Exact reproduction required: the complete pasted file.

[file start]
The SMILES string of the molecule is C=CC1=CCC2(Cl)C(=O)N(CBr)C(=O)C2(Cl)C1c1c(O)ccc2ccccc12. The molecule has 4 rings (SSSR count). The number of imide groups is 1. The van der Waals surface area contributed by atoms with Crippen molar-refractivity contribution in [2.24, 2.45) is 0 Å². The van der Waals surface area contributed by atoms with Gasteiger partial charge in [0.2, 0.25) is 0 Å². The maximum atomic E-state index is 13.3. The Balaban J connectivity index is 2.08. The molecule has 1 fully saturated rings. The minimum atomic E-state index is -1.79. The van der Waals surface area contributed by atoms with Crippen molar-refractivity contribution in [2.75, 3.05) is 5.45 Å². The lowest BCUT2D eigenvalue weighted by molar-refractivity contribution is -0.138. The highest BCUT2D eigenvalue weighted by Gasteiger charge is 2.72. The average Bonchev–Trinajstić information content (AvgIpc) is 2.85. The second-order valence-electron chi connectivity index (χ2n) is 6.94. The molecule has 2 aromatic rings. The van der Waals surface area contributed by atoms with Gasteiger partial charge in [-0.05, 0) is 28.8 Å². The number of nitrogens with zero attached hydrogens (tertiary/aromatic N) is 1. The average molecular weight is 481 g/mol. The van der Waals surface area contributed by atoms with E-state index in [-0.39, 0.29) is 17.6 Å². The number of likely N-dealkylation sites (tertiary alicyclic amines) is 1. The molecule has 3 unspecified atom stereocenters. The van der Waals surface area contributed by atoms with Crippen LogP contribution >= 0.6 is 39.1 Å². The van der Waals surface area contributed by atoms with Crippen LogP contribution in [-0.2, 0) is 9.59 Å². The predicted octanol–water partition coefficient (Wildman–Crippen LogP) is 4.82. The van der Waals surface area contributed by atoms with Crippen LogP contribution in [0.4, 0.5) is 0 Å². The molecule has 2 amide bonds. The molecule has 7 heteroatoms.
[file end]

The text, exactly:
The SMILES string of the molecule is C=CC1=CCC2(Cl)C(=O)N(CBr)C(=O)C2(Cl)C1c1c(O)ccc2ccccc12. The molecule has 4 rings (SSSR count). The number of imide groups is 1. The van der Waals surface area contributed by atoms with Crippen molar-refractivity contribution in [2.24, 2.45) is 0 Å². The van der Waals surface area contributed by atoms with Gasteiger partial charge in [0.2, 0.25) is 0 Å². The maximum atomic E-state index is 13.3. The Balaban J connectivity index is 2.08. The molecule has 1 fully saturated rings. The minimum atomic E-state index is -1.79. The van der Waals surface area contributed by atoms with Crippen molar-refractivity contribution in [2.75, 3.05) is 5.45 Å². The lowest BCUT2D eigenvalue weighted by molar-refractivity contribution is -0.138. The highest BCUT2D eigenvalue weighted by Gasteiger charge is 2.72. The average Bonchev–Trinajstić information content (AvgIpc) is 2.85. The second-order valence-electron chi connectivity index (χ2n) is 6.94. The molecule has 2 aromatic rings. The van der Waals surface area contributed by atoms with Gasteiger partial charge in [-0.05, 0) is 28.8 Å². The number of nitrogens with zero attached hydrogens (tertiary/aromatic N) is 1. The average molecular weight is 481 g/mol. The van der Waals surface area contributed by atoms with E-state index in [-0.39, 0.29) is 17.6 Å². The number of likely N-dealkylation sites (tertiary alicyclic amines) is 1. The molecule has 3 unspecified atom stereocenters. The van der Waals surface area contributed by atoms with Crippen LogP contribution >= 0.6 is 39.1 Å². The van der Waals surface area contributed by atoms with Crippen LogP contribution in [-0.2, 0) is 9.59 Å². The predicted octanol–water partition coefficient (Wildman–Crippen LogP) is 4.82. The van der Waals surface area contributed by atoms with Crippen LogP contribution in [0.4, 0.5) is 0 Å². The molecule has 2 amide bonds. The molecule has 7 heteroatoms.